Saturday, July 27, 2013

Lessons from Korea: ‘This Kind of War’

Review by Bill Doughty

The Marines remember Korea.  Lessons learned in frozen battlefields and bloody ridges of Korea influenced a generation of U.S. Marine Corps and other military leaders.

T. R. Fehrenbach’s “This Kind of War” turns 50 years old this year.  Subtitled, “The Classic Korean War History” (and originally subtitled “A Study in Unpreparedness”), the book is a key pick on the Commandant’s reading list.

The book opens with a passage from Sun Tzu, translated from Chinese, from “The Art of War.”

“Regard your soldiers as your children, and they will follow you into the deepest valleys; look on them as your own beloved sons, and they will stand by you even into death.  If, however, you are indulgent, but unable to make your authority felt, kind-hearted but unable to enforce your commands; and incapable, moreover, of quelling disorder, then your soldiers must be likened to spoiled children; they are useless for any practical purpose.” -- Sun Tzu

Itself a lesson of warfighting, Sun Tzu’s admonition and description comes to mind throughout Fehrenbach’s book as he describes toughness, will, pride, training and a commitment to fight “on the ground, the way the Roman legions did, by putting your young men into the mud.”

That’s especially true for the United States Marines, then and now.

“Except in holy wars, or in defense of their native soil, men fight well only because of pride and training -- pride in themselves and their service, enough training to absorb the rough blows of war and to know what to do.  Few men, of any breed, really prefer to kill or be killed.  These Marines had pride in their service, which had been carefully instilled in them, and they had pride in themselves ... and they had discipline.”
1st Marine Division Marines board a ship in San Diego, heading to Far East.

The author sees the Korean War as an ongoing conflict between two blocs -- Communism and the freedom-loving West, rooted in the past, with Korea, or Chosun, doomed for inevitable continued conflicts.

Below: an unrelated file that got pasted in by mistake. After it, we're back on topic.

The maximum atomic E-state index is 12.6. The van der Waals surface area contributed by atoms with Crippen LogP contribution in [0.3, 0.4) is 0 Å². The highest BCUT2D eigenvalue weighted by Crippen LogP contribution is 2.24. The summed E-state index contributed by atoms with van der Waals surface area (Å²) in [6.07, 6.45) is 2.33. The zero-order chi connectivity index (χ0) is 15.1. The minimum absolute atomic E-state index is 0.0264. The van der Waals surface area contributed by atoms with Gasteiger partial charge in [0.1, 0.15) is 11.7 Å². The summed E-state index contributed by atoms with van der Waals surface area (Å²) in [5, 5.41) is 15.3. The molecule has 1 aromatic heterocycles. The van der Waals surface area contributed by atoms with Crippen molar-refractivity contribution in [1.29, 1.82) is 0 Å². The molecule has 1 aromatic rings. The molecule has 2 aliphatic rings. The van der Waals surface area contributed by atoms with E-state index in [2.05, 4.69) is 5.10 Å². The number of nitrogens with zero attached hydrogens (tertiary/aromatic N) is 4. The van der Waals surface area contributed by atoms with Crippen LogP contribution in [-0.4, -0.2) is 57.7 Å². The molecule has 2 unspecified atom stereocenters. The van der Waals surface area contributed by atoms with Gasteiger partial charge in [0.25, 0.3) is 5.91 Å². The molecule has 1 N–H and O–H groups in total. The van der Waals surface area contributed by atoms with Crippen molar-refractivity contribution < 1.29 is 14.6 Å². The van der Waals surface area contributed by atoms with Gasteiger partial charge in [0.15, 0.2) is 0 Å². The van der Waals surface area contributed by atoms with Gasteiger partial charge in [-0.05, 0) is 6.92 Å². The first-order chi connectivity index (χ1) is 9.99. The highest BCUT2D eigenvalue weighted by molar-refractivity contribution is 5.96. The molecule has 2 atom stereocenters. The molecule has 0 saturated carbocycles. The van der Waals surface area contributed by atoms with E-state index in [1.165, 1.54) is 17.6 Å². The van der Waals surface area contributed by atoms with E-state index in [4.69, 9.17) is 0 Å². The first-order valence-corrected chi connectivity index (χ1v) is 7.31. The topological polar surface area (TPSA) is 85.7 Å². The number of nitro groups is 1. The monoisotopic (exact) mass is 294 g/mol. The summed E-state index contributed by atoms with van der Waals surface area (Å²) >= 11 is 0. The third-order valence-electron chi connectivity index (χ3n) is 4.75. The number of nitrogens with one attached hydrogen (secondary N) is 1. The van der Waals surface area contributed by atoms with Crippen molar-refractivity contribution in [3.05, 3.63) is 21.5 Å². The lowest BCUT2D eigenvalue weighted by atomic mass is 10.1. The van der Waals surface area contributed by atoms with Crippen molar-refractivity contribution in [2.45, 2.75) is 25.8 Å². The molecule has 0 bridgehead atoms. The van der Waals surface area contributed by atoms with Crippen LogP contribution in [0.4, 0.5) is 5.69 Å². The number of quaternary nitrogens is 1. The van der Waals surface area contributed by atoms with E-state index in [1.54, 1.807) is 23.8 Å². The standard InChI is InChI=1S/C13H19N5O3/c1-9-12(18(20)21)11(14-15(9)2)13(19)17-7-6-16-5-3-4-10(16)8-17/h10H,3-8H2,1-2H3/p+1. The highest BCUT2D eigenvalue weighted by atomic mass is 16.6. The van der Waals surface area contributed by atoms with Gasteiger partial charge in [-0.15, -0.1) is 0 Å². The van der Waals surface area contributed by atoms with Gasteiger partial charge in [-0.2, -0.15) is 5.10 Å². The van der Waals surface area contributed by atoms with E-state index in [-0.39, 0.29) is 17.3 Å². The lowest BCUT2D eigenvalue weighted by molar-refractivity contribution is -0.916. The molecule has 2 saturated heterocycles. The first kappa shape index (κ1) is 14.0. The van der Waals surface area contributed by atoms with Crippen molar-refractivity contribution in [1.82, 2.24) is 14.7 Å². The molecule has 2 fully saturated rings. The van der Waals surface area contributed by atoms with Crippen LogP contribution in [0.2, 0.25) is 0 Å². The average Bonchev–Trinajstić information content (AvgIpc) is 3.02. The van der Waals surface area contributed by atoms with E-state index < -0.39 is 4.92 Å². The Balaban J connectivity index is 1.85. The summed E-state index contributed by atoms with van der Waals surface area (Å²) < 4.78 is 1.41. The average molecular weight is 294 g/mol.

Because it was written just ten years after the armistice in the midst of the Cold War and just as the Vietnam War was getting started, some of the author’s insights are best appreciated as fresh observations of their time, of the past, but Fehrenbach makes his points with an eye to the future, too, almost predicting drone warfare and radical islamic terrorism:

“Nothing had happened to pushbutton warfare; its emergence was at hand.  Horrible weapons that could destroy every city on earth were at hand -- at too many hands.  But pushbutton warfare meant Armageddon, and Armageddon , hopefully will never be an end of national policy ... There is another kind of conflict -- crusade, jihad, holy war, call it what you choose.  It has been loosed before, with attendant horror but indecisive results.”

U.S. Marine infantrymen in Chosin, Dec. 5, 1950. (USMC photo)
Along with fiery descriptions of Heartbreak Ridge and Pork Chop Hill, among other battles, much of the book focuses on the political and social influences that affected they way the war was prosecuted, especially by the Army.  The author also touches on the Air Force’s role and says this about the Navy:

“It was hard for all the services.  The Navy, forced to blockade and patrol, had lonely cheerless duty in the China seas, unrelieved by much action.  Its carrier pilots flew dangerous patrols, and sometimes its landing parties went ashore on North Korea -- but the rest of the time the Navy sowed mines, or harvested them, and merely stood on station in the gray waters off Korea.  Without its utter control of those seas, there would have been no U.N. stand in Korea ... the Navy was fulfilling its primary mission -- keeping control of the seas, and holding the sea lanes open.”

Fehrenbach sees the Korean War as a bulwark against communism overtaking Asia.  Again, his conclusions have to be appreciated in the time they were made -- when the Soviet Union still existed and before Communist China embraced capitalism.

“The Korean War ended inconclusively on 27 July 1953,” the author writes in his concluding chapter.  “The lesson of Korea is that it happened.”  

He warns against forgetting the lessons of history:  “Aristotle wrote, ‘Almost all things have been found out, but some have been forgotten.’

Sun Tzu’s “Art of War,” by the way, is listed on the Commandant’s Professional Reading list as “book of the month.”